4 Replies Latest reply on Jan 24, 2018 2:14 PM by TheBobkin

    deleting previous vSAN partitions

    jediller Novice

      After successfully creating my vSAN environment, I deleted the resources associated with it in vCenter since I needed to document, with screen shots the process of creating it.

       

      What I found, the method I used to delete from vCenter had it short comings, namely the ESXi  still believe the disks are still vSAN disks, and has such can not be used. For instance ...

       

      vdq -q

       

         {

            "Name"     : "naa.5000cca09500c2c4",

            "VSANUUID" : "52df7db4-7f26-268f-3a66-5005d88d58df",

            "State"    : "In-use for VSAN",

            "Reason"   : "None",

            "IsSSD"    : "1",

            "IsCapacityFlash": "0",

            "IsPDL"    : "0",

         }

       

      failed attempts to remedy the condition include commands such as this:

       

      [root@mran01:/etc] partedUtil delete /dev/disks/naa.5000cca09500c2c4 1

      Error: Read-only file system during write on /dev/disks/naa.5000cca09500c2c4

      Unable to delete partition 1 from device /dev/disks/naa.5000cca09500c2c4

       

      Even after: chmod 755 /dev/disks/naa.5000cca09500c2c4

       

      the result is still the same.

       

      Using the browser to get into the ESXi to either Edit the partition table, or delete the partition table failed as well.

       

      Any suggestions on how to clean this up, so I can use it again?

        • 1. Re: deleting previous vSAN partitions
          TheBobkin Master
          VMware EmployeesvExpert

          Hello jediller

           

           

          Have the disk-groups been removed?

          Cluster > Manage > Disk Management > Select Disk-group > Delete (pick option e.g. No Action if you want to permanently delete this without moving anything off it)

          (NOTE: This is permanent and any data on the disk-group cannot be retrieved after removal)

          Disk Mappings can also be checked via the CLI using 'vdq -Hi' and/or:

          # esxcli vsan storage list

           

          If they have been removed then try removing the partitions via the Web Client:

          Host > Manage/Configure > Storage > Storage Devices > Select device > 'All Actions' > Erase Partitions

          (Again - this is permanent and irreversible)

           

          If this doesn't work (can happen after bad disk issues) there are some other CLI methods.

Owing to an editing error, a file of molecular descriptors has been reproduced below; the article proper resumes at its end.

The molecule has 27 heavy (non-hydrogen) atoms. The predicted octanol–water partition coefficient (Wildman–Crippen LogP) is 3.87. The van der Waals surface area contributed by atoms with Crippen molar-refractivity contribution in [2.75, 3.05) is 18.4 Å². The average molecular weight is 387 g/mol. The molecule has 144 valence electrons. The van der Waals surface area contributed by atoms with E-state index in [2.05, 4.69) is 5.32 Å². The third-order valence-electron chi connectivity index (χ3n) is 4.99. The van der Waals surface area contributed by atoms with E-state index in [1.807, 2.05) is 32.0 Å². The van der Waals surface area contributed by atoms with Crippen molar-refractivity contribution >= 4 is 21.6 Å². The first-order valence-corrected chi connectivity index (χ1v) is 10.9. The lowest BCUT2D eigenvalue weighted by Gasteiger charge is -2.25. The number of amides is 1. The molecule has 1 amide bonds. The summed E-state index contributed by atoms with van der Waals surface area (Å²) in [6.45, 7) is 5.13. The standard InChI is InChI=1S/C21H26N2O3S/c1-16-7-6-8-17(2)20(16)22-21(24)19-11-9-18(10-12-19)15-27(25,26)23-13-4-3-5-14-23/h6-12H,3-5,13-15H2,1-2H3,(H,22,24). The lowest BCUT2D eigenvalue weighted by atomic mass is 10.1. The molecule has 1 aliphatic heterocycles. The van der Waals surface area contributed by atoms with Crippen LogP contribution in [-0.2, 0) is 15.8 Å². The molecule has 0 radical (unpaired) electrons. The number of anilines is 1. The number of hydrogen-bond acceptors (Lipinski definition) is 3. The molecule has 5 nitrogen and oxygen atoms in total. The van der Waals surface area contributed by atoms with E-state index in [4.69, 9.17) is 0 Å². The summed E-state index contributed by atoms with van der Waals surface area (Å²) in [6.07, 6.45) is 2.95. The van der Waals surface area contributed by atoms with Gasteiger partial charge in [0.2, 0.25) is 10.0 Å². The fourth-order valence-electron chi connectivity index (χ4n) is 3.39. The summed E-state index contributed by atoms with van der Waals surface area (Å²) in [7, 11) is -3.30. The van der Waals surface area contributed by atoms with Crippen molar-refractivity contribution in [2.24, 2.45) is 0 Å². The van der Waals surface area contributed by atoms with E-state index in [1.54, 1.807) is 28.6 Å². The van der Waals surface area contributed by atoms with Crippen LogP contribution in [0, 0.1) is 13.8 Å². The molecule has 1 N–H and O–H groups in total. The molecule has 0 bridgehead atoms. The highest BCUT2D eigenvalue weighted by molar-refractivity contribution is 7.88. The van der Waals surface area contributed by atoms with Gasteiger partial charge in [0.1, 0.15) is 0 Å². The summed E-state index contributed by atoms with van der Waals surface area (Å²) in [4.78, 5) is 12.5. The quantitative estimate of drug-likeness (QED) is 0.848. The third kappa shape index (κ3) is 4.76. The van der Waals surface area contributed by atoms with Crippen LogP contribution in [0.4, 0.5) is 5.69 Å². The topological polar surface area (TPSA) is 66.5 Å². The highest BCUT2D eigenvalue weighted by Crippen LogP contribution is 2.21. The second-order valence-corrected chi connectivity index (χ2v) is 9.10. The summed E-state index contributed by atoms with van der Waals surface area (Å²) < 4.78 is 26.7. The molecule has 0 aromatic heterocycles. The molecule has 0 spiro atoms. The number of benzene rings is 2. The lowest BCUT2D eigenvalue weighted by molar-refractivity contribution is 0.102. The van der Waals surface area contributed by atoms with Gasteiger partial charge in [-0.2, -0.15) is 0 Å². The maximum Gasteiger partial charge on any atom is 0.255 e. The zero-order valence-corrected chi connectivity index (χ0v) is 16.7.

Bob

          • 2. Re: deleting previous vSAN partitions
            jediller Novice

            The problem, I suspect is when I deleted the prior resources, I deleted the Cluster (and/or  removed it from Inventory), before I took the step of deleting the disk group that was in the cluster. Thus, at least some remnants of that group appear to exist.

             

            The only cluster I have now, does not have vSAN enabled, mostly from lack of disks to put in it

             

            From the Web client, I get Failed to clear disk Local ... when I attempt to clear the partition table. Similar result when I try to edit the partition table.

             

            Also tried (has mentioned in the original post):

            partedUtil delete /dev/disks/naa.5000cca09500c2c4 1

            Error: Read-only file system during write on /dev/disks/naa.5000cca09500c2c4

            Unable to delete partition 1 from device /dev/disks/naa.5000cca09500c2c4

             

            as well as partedUtil mklabel

             

            What other utilities can I use from the (ssh) command prompt, or from anywhere else that would help?

            • 3. Re: deleting previous vSAN partitions
              elerium Hot Shot
              vExpert

              You can try deleting the disk group (and thus making the disks available) from CLI:

              VMware Knowledge Base

               

              esxcli vsan storage list

              If the disks show up as part of a disk group from this output, then the command below should let you remove the disk group and free the underlying disks

               

              esxcli vsan storage remove -u uuid

              UUID would be the disk group UUID

              1 person found this helpful
              • 4. Re: deleting previous vSAN partitions
                TheBobkin Master
                VMware EmployeesvExpert

                Hello jediller,

                 

                 

                It is possible you just removed the vSphere-level cluster but the actual vSAN cluster is still intact - thus try as elerium advised removing the disk-groups or the cache-tier devices e.g. esxcli vsan storage remove -s <SSD-naa>  .

                If esxcli doesn't work, try localcli.

                 

                If this doesn't work, I will PM you in a moment with a sure-fire method that takes slightly longer (PM as it is a process that is generally done under GSS guidance).

                 

                 

                Bob